A. Rest, hydration (drinking water or other non-alcoholic beverages), and other conservative treatments such as steam inhalation, warm liquids, and honey are often recommended for the common cold. Honey (pasteurized and non-pasteurized) is safe for use in pregnancy, as well as a saline nasal spray. Throat lozenges are not expected to be a concern, however, be sure to follow directions on the package and avoid excessive use.  Acetaminophen (e.g. Tylenol) can be used as needed (without exceeding the doses recommended on the package) and is considered the first-line option for treating pain or fever in pregnancy.  

Treatment for the common cold is aimed at symptom relief. There are a wide variety of over-the-counter (OTC) products for the common cold. Most products contain at least one of five common ingredients, either alone or in combination: 

*Click on the specific drug to review its Drug Form and to read information on its safety in pregnancy and/or lactation. 

Cough suppressant to stop/decrease a cough: dextromethorphan

Decongestants for stuffy nose/nasal congestion: phenylephrine, pseudoephedrine, oxymetazoline, xylometazoline  

Antihistamines for runny nose, itchy or watery eyes: diphenhydramine, chlorpheniramine, pheniramine 

Expectorant to help make mucus thinner so it is easier to cough out: guaifenesin 

Analgesic for pain and fever: acetaminophen

With respect to decongestants, the FDA has conducted a review and stated “that the current scientific data do not support that the recommended dosage of orally administered phenylephrine is effective as a nasal decongestant”.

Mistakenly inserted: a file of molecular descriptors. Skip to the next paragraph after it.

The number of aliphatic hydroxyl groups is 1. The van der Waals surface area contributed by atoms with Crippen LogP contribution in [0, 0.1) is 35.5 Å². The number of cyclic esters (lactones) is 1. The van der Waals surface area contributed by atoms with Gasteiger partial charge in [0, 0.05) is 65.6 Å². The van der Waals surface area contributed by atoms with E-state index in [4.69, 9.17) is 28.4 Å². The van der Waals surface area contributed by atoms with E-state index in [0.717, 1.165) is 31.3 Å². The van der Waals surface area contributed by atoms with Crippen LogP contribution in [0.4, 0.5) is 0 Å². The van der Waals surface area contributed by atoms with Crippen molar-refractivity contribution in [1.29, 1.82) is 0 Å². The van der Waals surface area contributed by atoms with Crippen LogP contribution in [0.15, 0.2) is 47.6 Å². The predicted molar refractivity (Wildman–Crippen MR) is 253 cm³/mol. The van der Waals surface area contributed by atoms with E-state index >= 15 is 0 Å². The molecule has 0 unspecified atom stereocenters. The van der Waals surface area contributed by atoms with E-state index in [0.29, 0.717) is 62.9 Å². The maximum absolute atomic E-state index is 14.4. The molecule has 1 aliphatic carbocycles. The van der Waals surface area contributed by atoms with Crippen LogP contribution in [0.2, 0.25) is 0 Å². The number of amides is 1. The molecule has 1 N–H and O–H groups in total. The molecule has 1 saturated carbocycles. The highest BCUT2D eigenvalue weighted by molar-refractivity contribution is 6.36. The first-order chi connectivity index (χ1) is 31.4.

There does not appear to be increased risks to the pregnancy with short-term use of these medications. For details on each medication, including information on miscarriage, pregnancy outcomes, and birth defects, please refer to specific Drug Pages. In pregnancy, it is best to take a medication that has the fewest ingredients and if possible, only ingredients that address the specific symptom. If purchasing a cough syrup, it is also important to choose one that does not contain alcohol (ethanol). Be sure to read labels on all products and if you have any questions or concerns, talk to a pharmacist, pregnancy care provider, or another healthcare provider. Please refer to our resource page on How to Find Active Ingredients on products and to check our Exposures A to Z page for available information on the ingredient(s).

Q. Can OTC treatments for the common cold be used while trying to get pregnant?

A. OTC treatments for the common cold, specifically the common medications above, are not expected to make it harder to get pregnant.

Q. Does using OTC treatments for the common cold in pregnancy increase the chance of a miscarriage?